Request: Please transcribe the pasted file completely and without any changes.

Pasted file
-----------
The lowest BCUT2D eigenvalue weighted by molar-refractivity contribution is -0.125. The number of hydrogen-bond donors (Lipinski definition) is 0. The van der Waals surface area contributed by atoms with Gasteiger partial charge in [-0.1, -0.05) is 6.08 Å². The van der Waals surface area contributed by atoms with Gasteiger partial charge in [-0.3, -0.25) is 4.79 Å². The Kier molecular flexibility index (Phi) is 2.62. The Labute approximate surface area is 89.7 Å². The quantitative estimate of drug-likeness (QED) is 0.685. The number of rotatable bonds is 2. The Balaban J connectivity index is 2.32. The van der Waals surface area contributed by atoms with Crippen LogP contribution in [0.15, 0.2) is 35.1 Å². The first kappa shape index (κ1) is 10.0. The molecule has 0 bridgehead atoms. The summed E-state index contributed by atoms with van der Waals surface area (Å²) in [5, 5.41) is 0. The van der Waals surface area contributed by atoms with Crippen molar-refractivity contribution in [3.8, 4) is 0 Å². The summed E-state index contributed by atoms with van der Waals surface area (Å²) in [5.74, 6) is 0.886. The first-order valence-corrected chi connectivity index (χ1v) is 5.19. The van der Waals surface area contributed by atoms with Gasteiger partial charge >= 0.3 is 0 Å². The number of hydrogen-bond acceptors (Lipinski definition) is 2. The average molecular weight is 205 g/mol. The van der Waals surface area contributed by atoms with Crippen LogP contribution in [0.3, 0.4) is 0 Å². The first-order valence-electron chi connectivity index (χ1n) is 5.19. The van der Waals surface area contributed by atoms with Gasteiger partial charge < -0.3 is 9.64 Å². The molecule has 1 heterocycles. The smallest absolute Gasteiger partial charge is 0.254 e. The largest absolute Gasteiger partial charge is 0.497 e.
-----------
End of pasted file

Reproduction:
The lowest BCUT2D eigenvalue weighted by molar-refractivity contribution is -0.125. The number of hydrogen-bond donors (Lipinski definition) is 0. The van der Waals surface area contributed by atoms with Gasteiger partial charge in [-0.1, -0.05) is 6.08 Å². The van der Waals surface area contributed by atoms with Gasteiger partial charge in [-0.3, -0.25) is 4.79 Å². The Kier molecular flexibility index (Phi) is 2.62. The Labute approximate surface area is 89.7 Å². The quantitative estimate of drug-likeness (QED) is 0.685. The number of rotatable bonds is 2. The Balaban J connectivity index is 2.32. The van der Waals surface area contributed by atoms with Crippen LogP contribution in [0.15, 0.2) is 35.1 Å². The first kappa shape index (κ1) is 10.0. The molecule has 0 bridgehead atoms. The summed E-state index contributed by atoms with van der Waals surface area (Å²) in [5, 5.41) is 0. The van der Waals surface area contributed by atoms with Crippen molar-refractivity contribution in [3.8, 4) is 0 Å². The summed E-state index contributed by atoms with van der Waals surface area (Å²) in [5.74, 6) is 0.886. The first-order valence-corrected chi connectivity index (χ1v) is 5.19. The van der Waals surface area contributed by atoms with Gasteiger partial charge >= 0.3 is 0 Å². The number of hydrogen-bond acceptors (Lipinski definition) is 2. The average molecular weight is 205 g/mol. The van der Waals surface area contributed by atoms with Crippen LogP contribution in [0.3, 0.4) is 0 Å². The first-order valence-electron chi connectivity index (χ1n) is 5.19. The van der Waals surface area contributed by atoms with Gasteiger partial charge < -0.3 is 9.64 Å². The molecule has 1 heterocycles. The smallest absolute Gasteiger partial charge is 0.254 e. The largest absolute Gasteiger partial charge is 0.497 e.